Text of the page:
Barriers to access: skills 

For the purposes of this research we focused on the following digital skills:

  • getting online (e.g. getting connected to the Internet and finding your way to what you want)

  • creating content (e.g. writing an email or putting videos or photos online)

  • solving problems online (e.g. what do you do if you can’t get a webpage or file to open?)

  • staying safe (e.g. protecting your identity and private information).

Overall, the participants in this research rated themselves fairly highly on most digital skills, although in keeping with their comments about online safety and trust mentioned above, they tended to give themselves lower rating for their skills in keeping safe online.

In many groups participants also gave a lower rating for content creation skills, and when probed on this, the reason given was generally a low level of literacy rather than specific digital  skills.

Man with news on his iPad questioning how do we know real from fake.

“Yeah, my brother, he doesn’t really read.” – Teen parent, Kawerau

“Huge literacy issues. I mean for instance we work with a local fishing school. Students from all over come to a residential-based school. They can all use a computer but most can’t spell or write. They all know how to turn on a computer, go to YouTube. That’s the first thing they all want to do. ‘Can we go to Facebook?’ But basic typing skills? We’ve lost that. We’re losing it very quickly” – Community education coordinator, Westport

The same person expressed concern that young people didn’t see basic literacy as being important, because she believed it was affecting their job prospects.

“Hugely. Most employers expect reasonable literacy skills. Even when we are doing CV classes, I try to support them to write it rather than expecting them to write it themselves because their literacy skills coming from school are - I hate to say it - quite bad.” – Community education coordinator, Westport

In this interview and in other discussions, people pointed out that basic literacy was needed to navigate official websites, and that this wasn’t always something they or their peers were able to do.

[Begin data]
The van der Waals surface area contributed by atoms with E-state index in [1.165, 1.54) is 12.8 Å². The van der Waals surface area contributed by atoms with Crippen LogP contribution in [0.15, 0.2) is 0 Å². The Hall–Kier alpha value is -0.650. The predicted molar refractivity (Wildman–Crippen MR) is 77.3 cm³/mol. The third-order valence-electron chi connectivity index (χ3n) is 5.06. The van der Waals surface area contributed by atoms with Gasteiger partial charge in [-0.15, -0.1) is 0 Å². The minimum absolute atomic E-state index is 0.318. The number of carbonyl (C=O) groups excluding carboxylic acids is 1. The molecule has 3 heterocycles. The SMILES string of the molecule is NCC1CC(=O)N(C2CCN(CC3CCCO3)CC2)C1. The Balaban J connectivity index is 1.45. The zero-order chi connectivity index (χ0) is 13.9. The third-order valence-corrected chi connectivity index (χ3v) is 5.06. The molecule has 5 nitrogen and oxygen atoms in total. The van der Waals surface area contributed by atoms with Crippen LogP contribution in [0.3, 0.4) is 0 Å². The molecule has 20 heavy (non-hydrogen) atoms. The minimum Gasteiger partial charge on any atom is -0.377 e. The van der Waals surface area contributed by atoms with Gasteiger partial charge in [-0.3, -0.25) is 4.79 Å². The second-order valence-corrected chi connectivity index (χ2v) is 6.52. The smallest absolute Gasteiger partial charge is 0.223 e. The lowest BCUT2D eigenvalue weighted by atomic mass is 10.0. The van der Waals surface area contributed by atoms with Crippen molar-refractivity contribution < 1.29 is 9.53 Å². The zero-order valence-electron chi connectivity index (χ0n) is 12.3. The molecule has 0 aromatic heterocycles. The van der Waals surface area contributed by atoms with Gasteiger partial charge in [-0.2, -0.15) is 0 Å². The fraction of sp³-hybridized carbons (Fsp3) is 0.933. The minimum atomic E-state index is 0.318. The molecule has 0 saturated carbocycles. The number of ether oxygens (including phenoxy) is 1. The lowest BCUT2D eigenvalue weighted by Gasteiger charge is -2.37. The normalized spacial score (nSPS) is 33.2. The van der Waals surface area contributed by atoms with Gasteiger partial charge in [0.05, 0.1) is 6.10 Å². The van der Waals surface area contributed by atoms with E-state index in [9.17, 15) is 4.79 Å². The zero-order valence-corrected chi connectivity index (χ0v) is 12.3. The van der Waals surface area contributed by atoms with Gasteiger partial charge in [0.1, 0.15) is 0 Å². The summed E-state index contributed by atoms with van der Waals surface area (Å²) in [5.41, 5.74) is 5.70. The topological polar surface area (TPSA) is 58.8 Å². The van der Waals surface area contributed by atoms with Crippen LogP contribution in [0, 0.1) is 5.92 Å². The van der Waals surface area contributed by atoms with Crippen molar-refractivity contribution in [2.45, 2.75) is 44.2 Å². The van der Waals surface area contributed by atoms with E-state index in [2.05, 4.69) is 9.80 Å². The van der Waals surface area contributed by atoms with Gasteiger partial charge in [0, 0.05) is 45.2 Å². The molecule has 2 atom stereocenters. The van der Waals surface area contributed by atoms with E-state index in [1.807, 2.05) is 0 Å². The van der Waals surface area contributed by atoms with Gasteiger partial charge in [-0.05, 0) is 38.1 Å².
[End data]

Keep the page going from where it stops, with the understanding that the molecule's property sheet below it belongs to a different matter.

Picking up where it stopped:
“Being able to read those questions. They’ll ask me ‘What does a full name mean? What is DOB?’ We take it for granted. Young people don’t have a clue.” – Community education coordinator, Westport

It is worth noting that although a lack of skills was not often identified as one of the main barriers to digital inclusion, participants nonetheless often suggested education or training as a solution to digital exclusion. Reasons for this mismatch between the assessment of the problem and the proposed solutions are considered and discussed in the section on systems analysis below.

It is also worth pointing out that we didn’t test the participants on any of these skills, so this is a reflection of how they rate their own skills. In some instances the discussions did reveal that where participants rated themselves highly on a skill (e.g. distinguishing between good and poor quality information online), when asked to give examples of the skill, they offered either a fairly basic understanding of the issue, or, in some cases, an inaccurate belief.

Some of the younger participants rated their parents, and especially their grandparents, as having less skills in all four of these areas.

“Yeah, that [low score on basic skills] is my nan. My nan is low on all of these. She doesn’t like the Internet because she knows we’ll go silly.” – Teen parent, Kawerau

“My nanna uses it for the pokies. She’s like ‘How do you turn the thing on? The thing!’ She goes, ‘How come it’s not working? I say, ‘We’ve got no Internet’. She says ‘What’s the Internet?” – Teen parent, Kawerau